Richard A Powell, Deputy Director, Research (formerly of the African Palliative Care Association) HealthCare Chaplaincy, New York, USA, introduces a longer article that is published in the July/August edition of the European Journal of Palliative Care.
This July sees the start of a five-part series of papers on palliative care and research in Africa in the European Journal of Palliative Care and I’m reminded of a traditional proverb from the continent.
A story is told of a young man, sitting by a riverbank, discouraged since he could not swim across the river. An elderly man walked up, rolled up his trousers, and strode out across the surface of the water. The young man was in disbelief until another elderly man arrived, similarly rolled up his trousers and also walked across the water’s surface. Eventually, a third elderly man arrived and did the same thing! Finally, the young man decided to try for himself. He rolled up his trousers and tried to walk across the surface of the water – only to sink and be carried away by the swift current. The three elderly men looked back and replied, “If only he had asked us – we could have told him where the stones were placed to cross over the river safely!”1
Transitioning from infancy, to adolescence and adulthood is a process of maturation that benefits from a nurturing environment that minimises mistakes and accelerates learning and growth. Not wishing to over-extend the analogy, but this environment is often best comprised of individuals from diverse settings and experiences, each of whom imparts something distinctive to those they seek to mentor.
And so, as a consequence of mutual learning from colleagues at varying stages of professional development both within and outside Africa, over the coming year (from July 2013-March 2014) the journal will run papers that first provide an overview of palliative care and research in Africa, before profiling the continent’s sub-regions: southern and central, eastern, western and northern.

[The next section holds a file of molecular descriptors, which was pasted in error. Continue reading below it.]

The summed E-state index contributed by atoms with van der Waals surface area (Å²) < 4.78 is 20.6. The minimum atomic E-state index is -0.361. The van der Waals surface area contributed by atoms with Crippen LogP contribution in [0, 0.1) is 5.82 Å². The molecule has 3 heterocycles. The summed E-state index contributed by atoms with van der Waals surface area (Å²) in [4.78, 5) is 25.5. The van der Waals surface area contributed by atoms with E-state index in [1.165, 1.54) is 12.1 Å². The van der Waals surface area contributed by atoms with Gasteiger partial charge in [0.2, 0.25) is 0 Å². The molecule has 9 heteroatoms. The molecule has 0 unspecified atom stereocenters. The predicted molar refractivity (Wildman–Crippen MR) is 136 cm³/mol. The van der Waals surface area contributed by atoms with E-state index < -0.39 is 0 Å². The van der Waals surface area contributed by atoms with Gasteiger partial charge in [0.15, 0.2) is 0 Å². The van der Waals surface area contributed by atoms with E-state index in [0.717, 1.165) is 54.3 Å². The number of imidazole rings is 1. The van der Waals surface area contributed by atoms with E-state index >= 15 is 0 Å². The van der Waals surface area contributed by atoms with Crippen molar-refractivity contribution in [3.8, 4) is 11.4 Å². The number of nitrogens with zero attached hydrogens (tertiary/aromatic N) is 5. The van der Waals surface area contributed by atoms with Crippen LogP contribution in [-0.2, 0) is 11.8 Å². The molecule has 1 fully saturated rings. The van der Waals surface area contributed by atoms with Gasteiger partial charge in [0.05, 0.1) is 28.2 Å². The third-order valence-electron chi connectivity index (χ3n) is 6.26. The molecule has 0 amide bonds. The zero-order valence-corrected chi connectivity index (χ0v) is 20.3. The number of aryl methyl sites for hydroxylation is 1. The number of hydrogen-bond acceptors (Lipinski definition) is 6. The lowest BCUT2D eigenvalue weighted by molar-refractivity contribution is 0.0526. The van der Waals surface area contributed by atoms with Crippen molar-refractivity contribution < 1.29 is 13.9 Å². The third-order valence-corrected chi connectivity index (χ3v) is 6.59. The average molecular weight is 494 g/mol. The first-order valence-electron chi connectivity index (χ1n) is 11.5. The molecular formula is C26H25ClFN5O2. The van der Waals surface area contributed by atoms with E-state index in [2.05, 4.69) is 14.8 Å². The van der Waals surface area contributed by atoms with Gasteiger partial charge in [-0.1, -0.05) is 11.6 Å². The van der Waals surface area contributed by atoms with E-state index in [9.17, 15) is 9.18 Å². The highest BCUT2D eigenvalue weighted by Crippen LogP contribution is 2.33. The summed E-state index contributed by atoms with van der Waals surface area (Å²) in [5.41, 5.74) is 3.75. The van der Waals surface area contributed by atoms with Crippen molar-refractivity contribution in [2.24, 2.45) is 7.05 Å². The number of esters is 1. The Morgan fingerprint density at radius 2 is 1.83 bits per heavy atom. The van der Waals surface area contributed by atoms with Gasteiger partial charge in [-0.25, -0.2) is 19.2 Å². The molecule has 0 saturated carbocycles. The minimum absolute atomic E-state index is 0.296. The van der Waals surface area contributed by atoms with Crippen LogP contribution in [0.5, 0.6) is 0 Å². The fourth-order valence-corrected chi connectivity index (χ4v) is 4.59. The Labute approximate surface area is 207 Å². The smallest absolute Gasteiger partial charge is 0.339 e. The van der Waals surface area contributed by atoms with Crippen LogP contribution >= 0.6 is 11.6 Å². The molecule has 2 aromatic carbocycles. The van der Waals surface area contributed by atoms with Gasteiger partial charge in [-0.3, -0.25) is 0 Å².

Whilst outlining some of the challenges to conducting palliative care research in Africa, they will also highlight some of the commendable achievements that have been realised, too. From the foundational development of patient-reported outcome tools for adults and children, validated within the highly diverse African context, to the elaboration of a region-wide, prioritised palliative care research agenda, from the unearthing of people’s end-of-life care priorities and preferences, to the costing of interventions seeking to address these and other palliative care needs, from an exploration of the multi-dimensional nature of the physical disease burden and its correlates, to an uncovering of the spiritual domains of patients’ experiences.
Palliative care research in Africa is growing in stature, supported by committed researchers and practitioners from the continent, the US and Europe, with the latter in part manifested in the EAPC Task Force on Collaboration with Africa. With continued strategic thinking, ongoing mentoring and practical support, it is anticipated that the watery fate that befell the young man who’d failed to consult his elders will not be replicated by those among us committed to advancing African palliative care research.
1. Adapted from J Maguire. The Power of Personal Storytelling: Spinning tales to connect with others. New York: Tarcher/Putnam, 1998: 137-38.
To find out more…
- The article to which this post relates, ‘Palliative care research in Africa: an overview’ by Richard A Powell, Richard Harding, Eve Namisango, Elly Katabira, Liz Gwyther, Lukas Radbruch, Scott A Murray, Maged El-Ansary, Ike Oluwapo Ajayi and Faith Mwangi-Powell is published in the July/August 2013 issue of the European Journal of Palliative Care (vol. 20, issue 4).
- If you already have a web-based subscription to the European Journal of Palliative Care you will be able to download this issue, plus all articles in the journal archive. You can also browse the archive and download articles by taking a 10-minute or 30-minute subscription. Members of the EAPC receive discounted subscription rates to the journal – click here to subscribe online.
- Click here to read more about the EAPC Task Force on Collaboration with Africa.
- Click here for more about HealthCare Chaplaincy.
We’ll be turning our attention to Africa again in September when Dr Liz Gwyther will be writing about ‘Palliative Care Research in Southern and Central Africa’.